To enhance visibility and encourage participants’ performance, it is critical to clearly understand the interdependencies between supply chain entities. The tracing capability within maps created with ArcGIS enables the tracking of the source of materials used in products and its journey to end customers and helps companies ensure that they’re meeting sustainability policies and complying with regulations. The traceability map helps a manufacturer within its supply chain network certify that every step in the production and distribution of the products—from raw material acquisition to distribution of final products—meets the company’s standards of quality, sustainability, and responsibility.

3. Collaborate and communicate.

Sustainability is not an individual effort within today’s complex supply chains. Companies need to collaborate and communicate on best practice efforts to develop and establish sustainable practices that can benefit all. Furthermore, companies need to be willing to assist at all levels of the supply chain with best practices design and implementation when possible. In this regard, digital technology has helped companies to assist a large number of suppliers. For example, Walmart launched a program using an online tool to help thousands of its Chinese suppliers make their factories more energy efficient (Source).

Having a thorough communication strategy within the supply chain has huge benefits. A well-crafted communication strategy is powerful—from engaging employees and helping to drive change internally to motivating stakeholders’ interest in the milestones you are meeting on the sustainability journey. It also increases the company’s competitive advantage as your position on environmental and social issues differentiates you from your competitors. Communicating the sustainability efforts will also help you address growing challenges, such as new regulations or declining consumer trust in brands. Dashboards created using ArcGIS Dashboards are designed to enable users to communicate and share information by presenting location-based analytics using intuitive and interactive data visualization on a single screen. Organizations can take advantage of these dashboards to make decisions, visualize and analyze dependencies, monitor them in real time, and communicate the results with their communities. Dashboards, like maps, provide a critical component to the geospatial infrastructure of the supply chain’s sustainability.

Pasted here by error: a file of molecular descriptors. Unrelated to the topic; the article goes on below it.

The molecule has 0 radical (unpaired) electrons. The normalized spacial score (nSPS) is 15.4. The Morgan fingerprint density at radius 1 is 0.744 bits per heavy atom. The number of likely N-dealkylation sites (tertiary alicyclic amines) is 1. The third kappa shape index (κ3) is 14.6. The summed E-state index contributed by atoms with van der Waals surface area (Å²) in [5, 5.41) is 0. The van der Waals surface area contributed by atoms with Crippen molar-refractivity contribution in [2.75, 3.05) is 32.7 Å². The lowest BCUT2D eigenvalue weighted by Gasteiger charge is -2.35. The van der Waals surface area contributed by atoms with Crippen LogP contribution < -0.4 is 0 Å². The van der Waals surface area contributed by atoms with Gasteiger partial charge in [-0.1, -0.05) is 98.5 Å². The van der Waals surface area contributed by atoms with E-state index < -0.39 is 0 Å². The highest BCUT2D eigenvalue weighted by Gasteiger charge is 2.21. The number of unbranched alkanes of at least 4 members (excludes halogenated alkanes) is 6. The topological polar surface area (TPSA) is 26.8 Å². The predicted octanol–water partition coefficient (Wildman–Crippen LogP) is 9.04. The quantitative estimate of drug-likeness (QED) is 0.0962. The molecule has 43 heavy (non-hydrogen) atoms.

4. Educate and change the culture

Some aspects of achieving sustainability within the supply chain relate to behavioral and cultural changes. An important step to achieving sustainability is getting the buy-in from different supply chain participants and the employees. Training and education resources help align everyone in the company and within the bigger network with the mission. One way to achieve that is showcasing the success stories and leveraging winning case studies to build momentum within the organization and throughout the value chain. It is also critical to develop appropriate training programs for new employees so that they can be introduced to the sustainability goals of the organization from the time they are on-boarded.

To create internal benchmarks and be able to change the culture, organizations can use geographic information system (GIS) solutions to identify the need and share data, stimulate policy formulation, and shape decision-making. A good example of such an effort can be found in the Sustainable Development Goals (SDGs) designed by the United Nations and adopted by 193 countries (Source). GIS is providing the technology foundation for national leaders to excel at this effort. This also creates an opportunity for collaboration and best practices on a more local level.